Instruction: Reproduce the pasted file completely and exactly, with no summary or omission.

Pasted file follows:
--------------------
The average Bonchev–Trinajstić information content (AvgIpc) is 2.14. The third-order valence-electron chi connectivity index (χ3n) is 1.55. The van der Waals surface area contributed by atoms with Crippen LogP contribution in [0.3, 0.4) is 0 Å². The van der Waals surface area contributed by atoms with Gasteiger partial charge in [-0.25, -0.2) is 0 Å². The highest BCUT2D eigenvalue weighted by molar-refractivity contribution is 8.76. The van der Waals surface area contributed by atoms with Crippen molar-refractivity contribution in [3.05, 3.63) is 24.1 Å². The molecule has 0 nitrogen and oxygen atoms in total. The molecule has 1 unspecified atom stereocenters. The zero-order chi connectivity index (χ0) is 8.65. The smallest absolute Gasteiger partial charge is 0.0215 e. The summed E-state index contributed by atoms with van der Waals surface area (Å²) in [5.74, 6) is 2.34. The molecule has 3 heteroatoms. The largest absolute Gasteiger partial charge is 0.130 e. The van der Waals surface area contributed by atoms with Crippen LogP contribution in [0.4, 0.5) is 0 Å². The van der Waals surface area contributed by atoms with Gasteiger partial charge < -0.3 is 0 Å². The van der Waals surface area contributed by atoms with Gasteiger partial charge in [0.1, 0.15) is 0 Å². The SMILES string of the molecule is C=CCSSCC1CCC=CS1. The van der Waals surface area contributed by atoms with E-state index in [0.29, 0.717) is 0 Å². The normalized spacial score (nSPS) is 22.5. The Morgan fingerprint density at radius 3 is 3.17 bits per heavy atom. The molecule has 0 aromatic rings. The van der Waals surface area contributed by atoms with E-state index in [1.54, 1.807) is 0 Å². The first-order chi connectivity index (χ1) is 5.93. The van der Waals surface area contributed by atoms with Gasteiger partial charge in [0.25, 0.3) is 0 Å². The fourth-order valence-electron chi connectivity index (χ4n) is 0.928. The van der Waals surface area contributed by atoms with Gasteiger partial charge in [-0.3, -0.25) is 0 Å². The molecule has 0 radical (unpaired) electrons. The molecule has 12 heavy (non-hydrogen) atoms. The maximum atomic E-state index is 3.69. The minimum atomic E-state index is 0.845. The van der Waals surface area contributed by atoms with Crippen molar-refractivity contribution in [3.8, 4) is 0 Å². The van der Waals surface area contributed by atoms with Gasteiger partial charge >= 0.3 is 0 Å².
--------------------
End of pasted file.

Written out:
The average Bonchev–Trinajstić information content (AvgIpc) is 2.14. The third-order valence-electron chi connectivity index (χ3n) is 1.55. The van der Waals surface area contributed by atoms with Crippen LogP contribution in [0.3, 0.4) is 0 Å². The van der Waals surface area contributed by atoms with Gasteiger partial charge in [-0.25, -0.2) is 0 Å². The highest BCUT2D eigenvalue weighted by molar-refractivity contribution is 8.76. The van der Waals surface area contributed by atoms with Crippen molar-refractivity contribution in [3.05, 3.63) is 24.1 Å². The molecule has 0 nitrogen and oxygen atoms in total. The molecule has 1 unspecified atom stereocenters. The zero-order chi connectivity index (χ0) is 8.65. The smallest absolute Gasteiger partial charge is 0.0215 e. The summed E-state index contributed by atoms with van der Waals surface area (Å²) in [5.74, 6) is 2.34. The molecule has 3 heteroatoms. The largest absolute Gasteiger partial charge is 0.130 e. The van der Waals surface area contributed by atoms with Crippen LogP contribution in [0.4, 0.5) is 0 Å². The van der Waals surface area contributed by atoms with Gasteiger partial charge < -0.3 is 0 Å². The van der Waals surface area contributed by atoms with Gasteiger partial charge in [0.1, 0.15) is 0 Å². The SMILES string of the molecule is C=CCSSCC1CCC=CS1. The van der Waals surface area contributed by atoms with E-state index in [0.29, 0.717) is 0 Å². The normalized spacial score (nSPS) is 22.5. The Morgan fingerprint density at radius 3 is 3.17 bits per heavy atom. The molecule has 0 aromatic rings. The van der Waals surface area contributed by atoms with E-state index in [1.54, 1.807) is 0 Å². The first-order chi connectivity index (χ1) is 5.93. The van der Waals surface area contributed by atoms with Gasteiger partial charge in [0.25, 0.3) is 0 Å². The fourth-order valence-electron chi connectivity index (χ4n) is 0.928. The van der Waals surface area contributed by atoms with Gasteiger partial charge in [-0.3, -0.25) is 0 Å². The molecule has 0 radical (unpaired) electrons. The molecule has 12 heavy (non-hydrogen) atoms. The maximum atomic E-state index is 3.69. The minimum atomic E-state index is 0.845. The van der Waals surface area contributed by atoms with Crippen molar-refractivity contribution in [3.8, 4) is 0 Å². The van der Waals surface area contributed by atoms with Gasteiger partial charge >= 0.3 is 0 Å².